In the embodiment shown in FIG. 1, the light-transmitting member 32 is attached to port 34 of stainless steel tubing 22 of tool 20 by any suitable means, such as epoxy adhesive, press-fitting, etc.
In alternative embodiments, the light-transmitting member 32 can be attached directly to the fiber optic member 10 as shown in FIG. 2, and include an external heat-shrink polymeric tubing 42. In accordance with this embodiment, the fiber optic member 10 and the light-transmitting member 32 can both be insertable into a corresponding surgical tool 20. Alternatively, fiber optic member 10 attached to light-transmitting member 32 are externally attachable (by any suitable attachment member 19 such as a clip, tape or the like) to a nonilluminated surgical tool 20' such as a suction or suction-irrigation cannula, retractor, electrocautery device, and the like.
In preferred embodiments, the light-transmitting member is a window of light-transmitting material having a thickness sufficient to reduce the light density transmitted through window 32 and out port 34 of surgical tool 20 so that a surface temperature of adjacent surgical region 36 rises less than about 55° C. when light is transmitted through window 32 to region 36. In preferred embodiments, window 32 is about 2-6 mm in thickness, and more preferably about 4 mm in thickness. The light-transmitting member can be formed of a plastic, glass or the like. Suitable plastics include acrylic plastics such as PMMA (polymethylmethacrylate), polycarbonate plastics, and the like. Suitable glass materials include borosilicate glass such as BK 7, silica (quartz) glass, and the like.
FIG. 3 shows an embodiment where the light-transmitting member 32 is a window of light-transmitting material, the window being spaced away from the light-delivering end 16 of the fiber optic member 10 by a distance greater than about 0.001 inch and less than about 0.1 inch, so that light transmitted out port 34 and through window 32 raises the surface temperature of an adjacent surgical region less than about 55° C. when light is transmitted through window 32 to the region.
In preferred embodiments, a proximal strain-relieving member 40 formed of flexible rubber-like material is provided proximal to Luer lock connector member 26.
When assembled, and when the light-receiving end 14 of the fiber optic member 12 is optically connected to the source of light 18, light is transmitted through the fiber optic member 10 to the light-delivering end 16 of the fiber optic member 10, out the port 34 of the surgical tool, and through the light-transmitting member 32, so as to illuminate a surgical region 36 adjacent the light-transmitting member 32.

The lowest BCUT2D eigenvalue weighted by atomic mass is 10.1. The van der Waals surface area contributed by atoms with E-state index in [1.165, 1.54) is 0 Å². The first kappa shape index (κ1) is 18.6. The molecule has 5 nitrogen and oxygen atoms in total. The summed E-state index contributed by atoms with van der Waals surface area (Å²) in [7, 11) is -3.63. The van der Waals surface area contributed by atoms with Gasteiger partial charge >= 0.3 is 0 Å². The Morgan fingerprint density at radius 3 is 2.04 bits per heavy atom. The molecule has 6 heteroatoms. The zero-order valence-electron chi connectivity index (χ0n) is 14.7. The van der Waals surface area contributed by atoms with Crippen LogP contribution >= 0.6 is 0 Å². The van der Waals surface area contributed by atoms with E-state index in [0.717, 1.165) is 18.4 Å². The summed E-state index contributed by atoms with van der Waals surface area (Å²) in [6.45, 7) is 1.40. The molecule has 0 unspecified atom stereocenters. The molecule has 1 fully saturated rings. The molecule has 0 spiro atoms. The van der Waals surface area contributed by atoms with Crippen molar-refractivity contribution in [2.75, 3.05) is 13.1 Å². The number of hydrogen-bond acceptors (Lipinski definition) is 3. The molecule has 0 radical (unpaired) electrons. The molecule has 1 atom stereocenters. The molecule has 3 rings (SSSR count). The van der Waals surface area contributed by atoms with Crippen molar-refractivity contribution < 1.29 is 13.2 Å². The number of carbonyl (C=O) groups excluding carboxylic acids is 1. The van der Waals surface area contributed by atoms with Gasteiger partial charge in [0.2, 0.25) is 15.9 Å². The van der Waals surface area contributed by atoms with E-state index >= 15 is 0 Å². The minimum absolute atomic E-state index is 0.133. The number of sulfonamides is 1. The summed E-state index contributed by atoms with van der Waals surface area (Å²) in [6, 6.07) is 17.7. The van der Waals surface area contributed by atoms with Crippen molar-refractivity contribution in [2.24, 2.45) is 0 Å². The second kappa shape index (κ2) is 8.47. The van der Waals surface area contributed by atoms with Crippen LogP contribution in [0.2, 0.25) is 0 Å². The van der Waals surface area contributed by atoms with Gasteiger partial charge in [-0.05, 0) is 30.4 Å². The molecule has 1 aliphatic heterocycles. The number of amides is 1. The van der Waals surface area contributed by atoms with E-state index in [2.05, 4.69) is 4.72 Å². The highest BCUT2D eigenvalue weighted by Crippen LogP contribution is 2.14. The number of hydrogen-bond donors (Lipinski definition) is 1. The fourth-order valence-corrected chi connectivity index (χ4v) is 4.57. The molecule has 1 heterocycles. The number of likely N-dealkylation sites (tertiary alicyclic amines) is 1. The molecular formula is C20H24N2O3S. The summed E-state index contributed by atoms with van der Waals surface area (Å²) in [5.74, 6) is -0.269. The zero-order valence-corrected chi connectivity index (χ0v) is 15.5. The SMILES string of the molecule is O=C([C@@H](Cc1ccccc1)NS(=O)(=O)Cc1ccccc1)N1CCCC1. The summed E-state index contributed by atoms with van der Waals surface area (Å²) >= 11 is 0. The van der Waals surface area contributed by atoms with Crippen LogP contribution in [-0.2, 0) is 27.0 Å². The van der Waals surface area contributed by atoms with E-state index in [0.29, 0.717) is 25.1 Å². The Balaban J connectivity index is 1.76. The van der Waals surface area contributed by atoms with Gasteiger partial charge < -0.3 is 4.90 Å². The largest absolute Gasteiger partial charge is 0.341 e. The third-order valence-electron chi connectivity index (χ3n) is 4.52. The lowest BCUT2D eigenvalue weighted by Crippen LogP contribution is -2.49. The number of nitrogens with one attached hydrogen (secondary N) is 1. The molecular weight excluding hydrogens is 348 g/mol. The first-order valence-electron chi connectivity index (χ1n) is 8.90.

In preferred embodiments wherein surgical tool 20 is a micro-retractor cannula, the malleable stainless steel tubing 22 is covered on its outer surface with medical grade heat-shrink polymeric tubing 42.
In a further embodiment shown in FIG. 4, a second light-conveying member 46 is provided, positioned between the light-receiving end 14 and the source of light 18, for optically connecting the light-receiving end 14 with source of light 18. In the embodiment shown in FIG. 4, the light-delivering end 47 of the second light-conveying member 46 is spaced apart from the light-receiving end 14 of fiber optic member 10. In preferred embodiments, the light-delivering end 47 of the second fiber optic member 46 is spaced apart from the light-receiving end 14 a distance greater than about 0.01 inch and less than about 0.1 inch. For example, with a 2 Watt output of visible light from a 0.47 mm diameter quartz fiber, the spacing between the quartz fiber and a 1.0 mm diameter acrylic fiber optic should approximate 0.07 inch, corresponding to about 18% coupling efficiency, so as to minimize potential damage to the acrylic fiber. This embodiment can utilize a fiber optic connector 49 such as is disclosed in commonly-owned U.S. Pat. No. 5,446,818, incorporated herein by reference, with or without a fiber optic coupler 51 as disclosed in commonly-owned U.S. Pat. No. 5,452,392, also incorporated herein by reference.